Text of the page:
helena murphy   Link to this

To visit in the morning while the host or hostess was in bed may have also signified social acceptance or a degree of social equality previously denied one. Considering that society feasted and gambled right through the early hours of the morning at least ensured Pepys of finding Montague at home and in his bed for the conducting of business. People were then also less inhibited about such practices as they shared rooms ,and servants of rank often slept in the master bedroom to be on call if so needed in the course of the night.

Tim Williams   Link to this

I seem to recall reading that Winston Churchill often worked in bed until late in the AM and received callers in that state.

chip   Link to this

Any chance Pepys literally found Mrs. Pierce (or Pearse) in bed? Or am I reading too much into the following line that her husband is out to sea? I find it charming too that he is so tickled with his ear power to note, with glee, recognizing the mystery singer by voice alone. And he is so clever, already socializing with victuallers. No doubt, he sees his ladder....

vincent   Link to this

"I found her in bed in her house in Margaret churchyard. Her husband returned to sea. I did invite her to go to dinner with me and my wife to-day. "
'tis interesting the mores of the day.
'Tis like the Gallics love les escargot and the Brits put up their nose. The Brits love their winkles and the French , think how ghastly. 'Tis how well we are indoctrinated and have control over the lower brain. The showing of ones navel is so b***** boring now when at one time the male of the species would have ?.

Mary   Link to this

Churchill's morning habits

Not only did Churchill regularly conduct morning meetings from his bed; he also gave his secretary at Chartwell dictation whilst taking his morning bath, though she preferred to sit just the other side of the half-open bathroom door rather than actually in the bathroom with him.

Glyn   Link to this

to my Aunt Wight, but that her only child, a daughter, died last night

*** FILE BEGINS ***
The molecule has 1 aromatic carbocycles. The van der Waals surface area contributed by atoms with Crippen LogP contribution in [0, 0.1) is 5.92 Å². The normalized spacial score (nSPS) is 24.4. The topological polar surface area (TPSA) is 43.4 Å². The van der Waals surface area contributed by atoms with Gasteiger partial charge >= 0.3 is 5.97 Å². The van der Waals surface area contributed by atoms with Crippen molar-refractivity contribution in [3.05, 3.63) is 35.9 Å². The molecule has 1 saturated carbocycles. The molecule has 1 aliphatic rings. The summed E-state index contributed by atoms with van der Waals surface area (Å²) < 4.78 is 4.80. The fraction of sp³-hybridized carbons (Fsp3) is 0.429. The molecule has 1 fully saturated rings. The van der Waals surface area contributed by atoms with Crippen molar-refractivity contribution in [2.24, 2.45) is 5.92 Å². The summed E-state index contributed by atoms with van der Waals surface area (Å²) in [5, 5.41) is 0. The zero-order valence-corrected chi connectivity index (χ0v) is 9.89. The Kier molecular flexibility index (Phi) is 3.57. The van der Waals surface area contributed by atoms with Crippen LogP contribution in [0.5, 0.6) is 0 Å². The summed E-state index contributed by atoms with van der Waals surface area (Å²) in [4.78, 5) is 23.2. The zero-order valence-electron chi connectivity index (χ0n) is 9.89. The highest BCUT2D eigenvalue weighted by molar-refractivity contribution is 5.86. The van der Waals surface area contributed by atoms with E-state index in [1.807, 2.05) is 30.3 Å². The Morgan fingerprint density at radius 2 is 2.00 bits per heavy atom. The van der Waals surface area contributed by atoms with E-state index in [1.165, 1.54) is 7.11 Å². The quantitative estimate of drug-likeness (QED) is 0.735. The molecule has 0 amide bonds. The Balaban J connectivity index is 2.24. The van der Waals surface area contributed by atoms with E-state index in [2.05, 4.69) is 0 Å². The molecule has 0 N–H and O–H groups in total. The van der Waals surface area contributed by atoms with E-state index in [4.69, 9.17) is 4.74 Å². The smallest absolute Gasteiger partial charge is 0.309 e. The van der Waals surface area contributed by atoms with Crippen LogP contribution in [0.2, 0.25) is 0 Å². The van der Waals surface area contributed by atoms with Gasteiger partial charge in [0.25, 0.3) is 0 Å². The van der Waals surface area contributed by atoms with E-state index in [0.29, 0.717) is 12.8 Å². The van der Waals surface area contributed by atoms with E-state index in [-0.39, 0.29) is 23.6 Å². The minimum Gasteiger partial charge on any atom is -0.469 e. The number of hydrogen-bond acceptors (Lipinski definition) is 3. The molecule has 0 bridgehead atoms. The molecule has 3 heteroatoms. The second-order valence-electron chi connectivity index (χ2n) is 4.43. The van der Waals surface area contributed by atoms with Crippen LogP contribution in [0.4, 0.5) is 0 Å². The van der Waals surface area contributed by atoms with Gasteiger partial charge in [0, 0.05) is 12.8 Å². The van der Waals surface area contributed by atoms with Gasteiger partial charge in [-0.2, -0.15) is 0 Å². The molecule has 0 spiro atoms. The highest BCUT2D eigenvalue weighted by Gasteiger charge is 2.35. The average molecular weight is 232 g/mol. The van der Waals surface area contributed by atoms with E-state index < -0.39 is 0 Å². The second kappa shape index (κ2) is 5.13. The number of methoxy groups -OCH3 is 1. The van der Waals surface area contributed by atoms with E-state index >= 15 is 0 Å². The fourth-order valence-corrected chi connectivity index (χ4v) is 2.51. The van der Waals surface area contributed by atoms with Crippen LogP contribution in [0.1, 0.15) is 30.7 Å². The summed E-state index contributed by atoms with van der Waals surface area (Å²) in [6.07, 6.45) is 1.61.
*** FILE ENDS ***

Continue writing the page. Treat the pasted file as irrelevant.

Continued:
Pepys is very matter-of-fact about it, especially as he likes Mary Wight, but childhood mortality was tragically commonplace at this time, and most children wouldn't survive to reach adulthood.

But still, poor woman, especially in her condition: she's six-months pregnant. I wonder if she knows that she's going to have twins? (Both girls.)

Glyn   Link to this

Actually, that's meant to be a question particularly to any women who read this diary but who never post their own comments. Would Aunt Wight be able to tell that she is expecting twins at the 6-month stage? Or is it likely to be a surprise to her?

Jenny Doughty   Link to this

She might wonder that she is 'big for dates' but probably wouldn't be sure that there were twins. I read a book recently called 'A Midwife's Tale', edited by historian Laurel Thatcher Ulrich, which is the diary of a real midwife named Martha Ballard who practised here in Maine between 1785 and 1812, and at no time does she mention being able to detect twins before they were born. Anybody who is interested can read more of Martha Ballard, and read her diary, at .

Terry Foreman   Link to this

"I was pleased that I could find out a man by his voice, whom I had never seen before, to be one that sang behind the curtaine formerly at Sir W. Davenant’s opera. "

L&M note this was either *The Siege of Rhodes* ( ), first presented at Rutland House in 1656, or *The cruelty of the Spaniards in Peru* ( ), first presented at the Cockpit Theatre, Drury Lane, in 1658.

Dick Wilson   Link to this

A few months ago Pepys was afraid that Downing was going to fire him; now he can't wait to be rid of the man. Not only that, but he paid his brother up to date and gave him a 10 Pound advance! How to rub a sibling's nose in your success.
Pepys' fortunes have changed, and he enjoys it.

As for poor Aunt Wright: my mother was an unexpected twin, in 1907. My grandparents, parents, mother's twin, my older brother, and my parents-in-law, all lost a child. It makes you hug the ones you've got a little closer.

Terry Foreman   Link to this

Knowing the tailor's trade, as he does, it having been their father's, and Tom's character a bit, methinks Samuel is concerned about Tom's tailoring business, not flaunting his own new success. Stay tuned.

Bill   Link to this

I'm sure Tom is impressed with Sam's success, as Sam means him to be, but Sam's success will involve spending some of that money he's been collecting and fancy new clothes will be high on the list. Keeping it in the family is a bonus.